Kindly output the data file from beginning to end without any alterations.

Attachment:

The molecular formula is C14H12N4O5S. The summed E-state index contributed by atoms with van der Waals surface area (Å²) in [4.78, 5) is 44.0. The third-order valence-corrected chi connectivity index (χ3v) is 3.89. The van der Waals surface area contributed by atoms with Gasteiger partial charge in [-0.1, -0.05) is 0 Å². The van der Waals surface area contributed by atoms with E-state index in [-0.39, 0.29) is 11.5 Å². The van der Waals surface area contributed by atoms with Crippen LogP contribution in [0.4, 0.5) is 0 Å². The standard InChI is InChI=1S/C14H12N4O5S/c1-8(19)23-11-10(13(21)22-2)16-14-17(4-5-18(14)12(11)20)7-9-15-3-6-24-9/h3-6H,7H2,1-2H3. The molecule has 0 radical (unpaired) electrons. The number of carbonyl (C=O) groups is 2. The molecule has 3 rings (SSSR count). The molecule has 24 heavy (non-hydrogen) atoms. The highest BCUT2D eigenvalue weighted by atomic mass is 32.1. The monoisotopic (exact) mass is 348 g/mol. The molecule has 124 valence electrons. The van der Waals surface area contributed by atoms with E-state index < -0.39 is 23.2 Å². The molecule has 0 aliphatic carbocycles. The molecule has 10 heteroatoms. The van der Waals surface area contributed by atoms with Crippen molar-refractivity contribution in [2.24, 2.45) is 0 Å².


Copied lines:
The molecular formula is C14H12N4O5S. The summed E-state index contributed by atoms with van der Waals surface area (Å²) in [4.78, 5) is 44.0. The third-order valence-corrected chi connectivity index (χ3v) is 3.89. The van der Waals surface area contributed by atoms with Gasteiger partial charge in [-0.1, -0.05) is 0 Å². The van der Waals surface area contributed by atoms with E-state index in [-0.39, 0.29) is 11.5 Å². The van der Waals surface area contributed by atoms with Crippen LogP contribution in [0.4, 0.5) is 0 Å². The standard InChI is InChI=1S/C14H12N4O5S/c1-8(19)23-11-10(13(21)22-2)16-14-17(4-5-18(14)12(11)20)7-9-15-3-6-24-9/h3-6H,7H2,1-2H3. The molecule has 0 radical (unpaired) electrons. The number of carbonyl (C=O) groups is 2. The molecule has 3 rings (SSSR count). The molecule has 24 heavy (non-hydrogen) atoms. The highest BCUT2D eigenvalue weighted by atomic mass is 32.1. The monoisotopic (exact) mass is 348 g/mol. The molecule has 124 valence electrons. The van der Waals surface area contributed by atoms with E-state index < -0.39 is 23.2 Å². The molecule has 0 aliphatic carbocycles. The molecule has 10 heteroatoms. The van der Waals surface area contributed by atoms with Crippen molar-refractivity contribution in [2.24, 2.45) is 0 Å².